It is no news that the major source of heat energy in the solar system is the Sun. Its energy comes from nuclear reactions that take place at its core. The energy of a particular photon created in these reactions is absorbed and reradiated many times before reaching the surface, a process that takes on average about a million years. The photon also undergoes a great degradation in energy in the course of repeated interactions with matter and with other photons throughout the Sun, emerging, most likely, as a photon of yellow-green light. A great number of photons of this light, along with fewer γ ray, x ray, ultraviolet, and other photons, interact with the atmospheres or surfaces of the planets. Almost all of the visual light of the planets is reflected sunlight. The fraction of the sunlight that is not reflected back into space is absorbed by each planet, warming its atmosphere and/or surface, which then radiates infrared radiation. The temperatures of the planets are much lower than those of the Sun because of the enormous energy output of the Sun’s nuclear furnace. It may surprise you to learn, however, that the planets have their own internal sources of heat, although these sources are much weaker in some planets than in others. In general, the planets emit more radiation than can be accounted for by current levels of solar radiation alone.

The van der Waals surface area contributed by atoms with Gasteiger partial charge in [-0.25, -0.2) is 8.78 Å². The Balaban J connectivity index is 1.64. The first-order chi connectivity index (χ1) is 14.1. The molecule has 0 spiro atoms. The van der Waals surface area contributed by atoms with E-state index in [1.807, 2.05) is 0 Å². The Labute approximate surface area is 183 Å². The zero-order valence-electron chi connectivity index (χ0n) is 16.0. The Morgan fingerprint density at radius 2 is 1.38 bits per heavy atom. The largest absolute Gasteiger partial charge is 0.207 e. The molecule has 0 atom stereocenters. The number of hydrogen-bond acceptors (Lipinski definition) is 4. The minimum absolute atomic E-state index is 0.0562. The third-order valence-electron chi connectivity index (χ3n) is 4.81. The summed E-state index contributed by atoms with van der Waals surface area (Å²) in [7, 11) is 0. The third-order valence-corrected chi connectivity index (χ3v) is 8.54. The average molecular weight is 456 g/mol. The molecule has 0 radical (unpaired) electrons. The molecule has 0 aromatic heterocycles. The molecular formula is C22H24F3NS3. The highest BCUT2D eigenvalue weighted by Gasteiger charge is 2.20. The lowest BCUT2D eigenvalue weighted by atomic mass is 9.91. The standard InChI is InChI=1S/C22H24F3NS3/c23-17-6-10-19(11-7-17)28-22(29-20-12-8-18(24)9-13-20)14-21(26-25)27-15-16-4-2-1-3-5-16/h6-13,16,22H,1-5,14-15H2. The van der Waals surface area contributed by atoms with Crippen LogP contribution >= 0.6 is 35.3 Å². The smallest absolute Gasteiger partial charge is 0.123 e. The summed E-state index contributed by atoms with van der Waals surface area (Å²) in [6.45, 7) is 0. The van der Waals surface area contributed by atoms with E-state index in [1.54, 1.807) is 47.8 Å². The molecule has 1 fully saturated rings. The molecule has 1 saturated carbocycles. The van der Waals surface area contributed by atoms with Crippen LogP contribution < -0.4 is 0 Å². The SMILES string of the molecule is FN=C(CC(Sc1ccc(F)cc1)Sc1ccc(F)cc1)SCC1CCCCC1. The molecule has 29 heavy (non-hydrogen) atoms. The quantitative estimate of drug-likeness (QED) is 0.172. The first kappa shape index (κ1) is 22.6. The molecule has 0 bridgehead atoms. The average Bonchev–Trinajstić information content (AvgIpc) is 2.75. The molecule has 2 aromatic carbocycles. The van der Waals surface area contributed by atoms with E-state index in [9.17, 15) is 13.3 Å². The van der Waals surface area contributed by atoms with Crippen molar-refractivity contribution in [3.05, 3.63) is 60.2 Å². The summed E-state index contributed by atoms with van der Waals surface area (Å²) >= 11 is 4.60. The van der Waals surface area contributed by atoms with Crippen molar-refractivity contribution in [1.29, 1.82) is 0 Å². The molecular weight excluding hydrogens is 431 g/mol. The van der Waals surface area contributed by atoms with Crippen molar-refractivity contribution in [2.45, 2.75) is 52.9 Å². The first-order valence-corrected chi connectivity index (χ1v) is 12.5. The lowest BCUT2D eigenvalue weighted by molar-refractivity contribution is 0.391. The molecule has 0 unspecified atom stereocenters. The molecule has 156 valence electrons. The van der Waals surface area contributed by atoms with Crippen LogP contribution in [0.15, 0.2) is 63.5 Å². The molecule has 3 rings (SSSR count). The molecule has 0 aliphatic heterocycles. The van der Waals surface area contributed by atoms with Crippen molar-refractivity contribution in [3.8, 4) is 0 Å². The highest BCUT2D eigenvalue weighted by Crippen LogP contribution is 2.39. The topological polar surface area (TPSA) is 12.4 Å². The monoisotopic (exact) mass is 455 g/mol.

KeywordsNickel Furnace Dioxide Microwave Mercury
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References and Bibliography
- Abell, G. O., Morrison, D., and Wolff, S. C. (1987) Exploration of the Universe. Saunders, Philadelphia.Google Scholar